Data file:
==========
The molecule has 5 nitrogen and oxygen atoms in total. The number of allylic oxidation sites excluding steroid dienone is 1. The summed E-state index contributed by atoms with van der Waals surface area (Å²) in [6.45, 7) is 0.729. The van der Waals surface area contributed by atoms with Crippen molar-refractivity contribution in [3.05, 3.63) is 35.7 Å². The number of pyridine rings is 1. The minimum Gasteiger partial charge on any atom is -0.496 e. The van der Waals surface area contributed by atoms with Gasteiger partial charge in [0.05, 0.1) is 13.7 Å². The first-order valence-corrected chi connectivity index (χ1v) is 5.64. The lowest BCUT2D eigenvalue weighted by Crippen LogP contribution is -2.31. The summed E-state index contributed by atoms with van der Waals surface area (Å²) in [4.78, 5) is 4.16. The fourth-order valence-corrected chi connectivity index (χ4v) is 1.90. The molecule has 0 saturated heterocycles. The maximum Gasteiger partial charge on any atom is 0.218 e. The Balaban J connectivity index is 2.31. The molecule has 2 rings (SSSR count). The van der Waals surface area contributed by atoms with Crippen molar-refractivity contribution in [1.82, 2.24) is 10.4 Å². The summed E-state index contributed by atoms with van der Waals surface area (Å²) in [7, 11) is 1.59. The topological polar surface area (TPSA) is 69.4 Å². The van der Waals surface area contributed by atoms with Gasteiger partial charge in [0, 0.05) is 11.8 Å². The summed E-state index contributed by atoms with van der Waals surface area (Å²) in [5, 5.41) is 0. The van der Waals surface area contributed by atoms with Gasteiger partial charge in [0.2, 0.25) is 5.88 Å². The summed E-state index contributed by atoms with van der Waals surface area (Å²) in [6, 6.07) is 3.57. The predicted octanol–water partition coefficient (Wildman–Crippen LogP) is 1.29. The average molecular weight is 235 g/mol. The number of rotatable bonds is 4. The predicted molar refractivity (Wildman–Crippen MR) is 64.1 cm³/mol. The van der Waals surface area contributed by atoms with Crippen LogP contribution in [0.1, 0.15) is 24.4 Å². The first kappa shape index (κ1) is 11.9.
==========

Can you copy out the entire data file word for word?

The molecule has 5 nitrogen and oxygen atoms in total. The number of allylic oxidation sites excluding steroid dienone is 1. The summed E-state index contributed by atoms with van der Waals surface area (Å²) in [6.45, 7) is 0.729. The van der Waals surface area contributed by atoms with Crippen molar-refractivity contribution in [3.05, 3.63) is 35.7 Å². The number of pyridine rings is 1. The minimum Gasteiger partial charge on any atom is -0.496 e. The van der Waals surface area contributed by atoms with Gasteiger partial charge in [0.05, 0.1) is 13.7 Å². The first-order valence-corrected chi connectivity index (χ1v) is 5.64. The lowest BCUT2D eigenvalue weighted by Crippen LogP contribution is -2.31. The summed E-state index contributed by atoms with van der Waals surface area (Å²) in [4.78, 5) is 4.16. The fourth-order valence-corrected chi connectivity index (χ4v) is 1.90. The molecule has 0 saturated heterocycles. The maximum Gasteiger partial charge on any atom is 0.218 e. The Balaban J connectivity index is 2.31. The molecule has 2 rings (SSSR count). The van der Waals surface area contributed by atoms with Crippen molar-refractivity contribution in [1.82, 2.24) is 10.4 Å². The summed E-state index contributed by atoms with van der Waals surface area (Å²) in [7, 11) is 1.59. The topological polar surface area (TPSA) is 69.4 Å². The van der Waals surface area contributed by atoms with Gasteiger partial charge in [0, 0.05) is 11.8 Å². The summed E-state index contributed by atoms with van der Waals surface area (Å²) in [5, 5.41) is 0. The van der Waals surface area contributed by atoms with Gasteiger partial charge in [0.2, 0.25) is 5.88 Å². The summed E-state index contributed by atoms with van der Waals surface area (Å²) in [6, 6.07) is 3.57. The predicted octanol–water partition coefficient (Wildman–Crippen LogP) is 1.29. The average molecular weight is 235 g/mol. The number of rotatable bonds is 4. The predicted molar refractivity (Wildman–Crippen MR) is 64.1 cm³/mol. The van der Waals surface area contributed by atoms with Crippen LogP contribution in [0.1, 0.15) is 24.4 Å². The first kappa shape index (κ1) is 11.9.